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RAUTAHAT – Just minutes after Sunita Sah put her twins to sleep inside her thatched mud-and-straw house, raging floodwaters entered her village. “Run, run,” were the shouts the nursing mother heard. “At first, I had no idea what was going on,” says the 22-year-old. “My mother-in-law ran into the room from the courtyard and told me to grab both the twins and stand up.”


In no time at all, the floodwaters were almost waist high. “More than my own safety, I was worried about my babies,” said Sunita. The Sah family didn’t want to risk wading through the flooded pathways to take the twins to higher ground. Instead, they put a wooden bedframe on top of another where Sah and her babies stayed until the floodwaters receded at Rajdevi Municipality-4, Rautahat.  

While engaging in a frantic effort to save household belongings, most of their clothes, including those of the babies and their mother, were soaked by muddy water. “I had very few spare clothes left,” Sah recounts.

Meeting reproductive health, hygiene and safety needs

Manita Devi Paswan is happy to receive Dignity Kits which will cover her basic hygiene needs. © UNFPA Nepal/SC

More than 200,000 people were affected after incessant monsoon rains from 11-13 July resulted in flooding and landslides, particularly in southern, eastern and central Nepal. Almost 10,000 family homes were inundated or isolated by the floodwaters. An initial rapid assessment report, however, is still due. Areas bordering India were particularly hard hit, as the torrential downpour caused mighty rivers and their tributaries to burst their banks.

In Sah’s district alone, around 70,000 people were affected by the floods. UNFPA, in response, started working with the government-led mechanism, represented by different state and non-state actors that coordinate disaster preparedness and response at the local level, to provide humanitarian support.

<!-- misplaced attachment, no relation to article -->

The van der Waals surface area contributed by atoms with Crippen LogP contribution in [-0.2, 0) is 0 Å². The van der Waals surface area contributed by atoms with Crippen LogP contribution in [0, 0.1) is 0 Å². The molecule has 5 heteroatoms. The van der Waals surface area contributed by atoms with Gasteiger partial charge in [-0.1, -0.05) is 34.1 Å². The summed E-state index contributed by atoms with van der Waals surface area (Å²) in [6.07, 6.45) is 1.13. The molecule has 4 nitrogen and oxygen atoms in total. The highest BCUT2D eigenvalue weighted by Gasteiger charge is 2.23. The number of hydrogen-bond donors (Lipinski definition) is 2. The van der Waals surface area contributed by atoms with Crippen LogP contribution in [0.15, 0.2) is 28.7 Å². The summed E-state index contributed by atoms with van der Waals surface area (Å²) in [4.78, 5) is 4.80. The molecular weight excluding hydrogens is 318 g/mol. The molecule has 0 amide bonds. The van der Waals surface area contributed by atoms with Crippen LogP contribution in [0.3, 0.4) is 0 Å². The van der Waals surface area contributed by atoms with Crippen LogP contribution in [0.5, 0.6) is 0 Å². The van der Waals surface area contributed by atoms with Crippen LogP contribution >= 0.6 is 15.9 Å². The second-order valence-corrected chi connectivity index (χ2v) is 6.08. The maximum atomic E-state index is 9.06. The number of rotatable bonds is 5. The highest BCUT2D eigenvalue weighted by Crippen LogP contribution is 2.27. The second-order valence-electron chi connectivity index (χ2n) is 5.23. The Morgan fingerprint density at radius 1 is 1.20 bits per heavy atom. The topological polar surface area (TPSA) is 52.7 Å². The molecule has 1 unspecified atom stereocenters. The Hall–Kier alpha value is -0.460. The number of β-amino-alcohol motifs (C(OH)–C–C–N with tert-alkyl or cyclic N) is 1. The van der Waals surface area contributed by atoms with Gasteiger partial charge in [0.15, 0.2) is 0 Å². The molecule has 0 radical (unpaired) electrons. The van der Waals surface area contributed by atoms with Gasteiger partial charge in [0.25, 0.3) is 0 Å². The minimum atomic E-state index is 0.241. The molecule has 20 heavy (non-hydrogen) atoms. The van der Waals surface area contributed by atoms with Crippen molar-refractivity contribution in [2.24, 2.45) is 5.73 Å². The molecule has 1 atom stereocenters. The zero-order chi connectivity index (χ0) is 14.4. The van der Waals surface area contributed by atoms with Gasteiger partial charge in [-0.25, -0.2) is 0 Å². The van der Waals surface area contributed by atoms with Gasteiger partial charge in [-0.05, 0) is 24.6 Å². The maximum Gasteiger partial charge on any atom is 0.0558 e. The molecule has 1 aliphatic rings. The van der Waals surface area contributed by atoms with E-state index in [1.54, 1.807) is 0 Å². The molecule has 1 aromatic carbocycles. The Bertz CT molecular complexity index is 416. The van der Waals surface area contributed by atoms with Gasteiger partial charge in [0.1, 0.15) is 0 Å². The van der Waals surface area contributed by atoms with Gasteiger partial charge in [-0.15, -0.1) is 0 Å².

Local authorities said that the lack of security for women and girls in the temporary shelters was a concern. In such situations, the risk of gender based violence is much higher. Ensuring protection mechanisms are in place and reproductive health and hygiene supplies and services are available for women and girls in the aftermath of a natural disaster is a priority for UNFPA, the UN’s sexual and reproductive health agency.


“I am happy to have clean clothes,” says Manita Devi Paswan, six months pregnant, after sifting through the Dignity Kit bag she received from UNFPA. “Just look at the sari I am wearing now. It is covered with muddy floodwaters.” She was not able to change her clothes or bathe for three days. “I feel quite uncomfortable”. Her family, among almost 3,000 affected families in Sarlahi, lost their home to the floods.

Thousands reached

In the aftermath of the floods, UNFPA supported the District Disaster Management Committees and local governments to assess the situation on the ground, collect relevant data and identify pregnant women, nursing mothers and adolescent girls among the affected population.

As of 30 August, over 6,500 women and girls have been provided with Dignity Kits, each containing hygiene supplies for two months. A total of 1,400 Dignity Kits were supplied, with the support of the Australian government and UNFPA’s Humanitarian Action Fund.


Neha Kumari Sah (second from left). © UNFPA Nepal/SC

“The reusable sanitary pad I found inside the bag together with other items are a great help to me,” says Neha Kumari Sah (15) who came to receive the Dignity Kits with her friends from the affected community.

With UNFPA support, three Women Friendly Spaces were also established in Rautahat, Sarlahi and Mohattari — the most affected districts in Province 2 following requests from the local governments. These spaces offered women and girls a safe place to seek support, receive information and participate in recreational activities.

The reproductive health, hygiene and safety needs of women and girls are often overlooked in the aftermath of a disaster, as authorities rush to meet food and shelter needs. UNFPA is still on the ground supporting the affected women and girls in partnership with other humanitarian actors and building capacities of local authorities for disaster preparedness and response.

(Santosh Chhetri)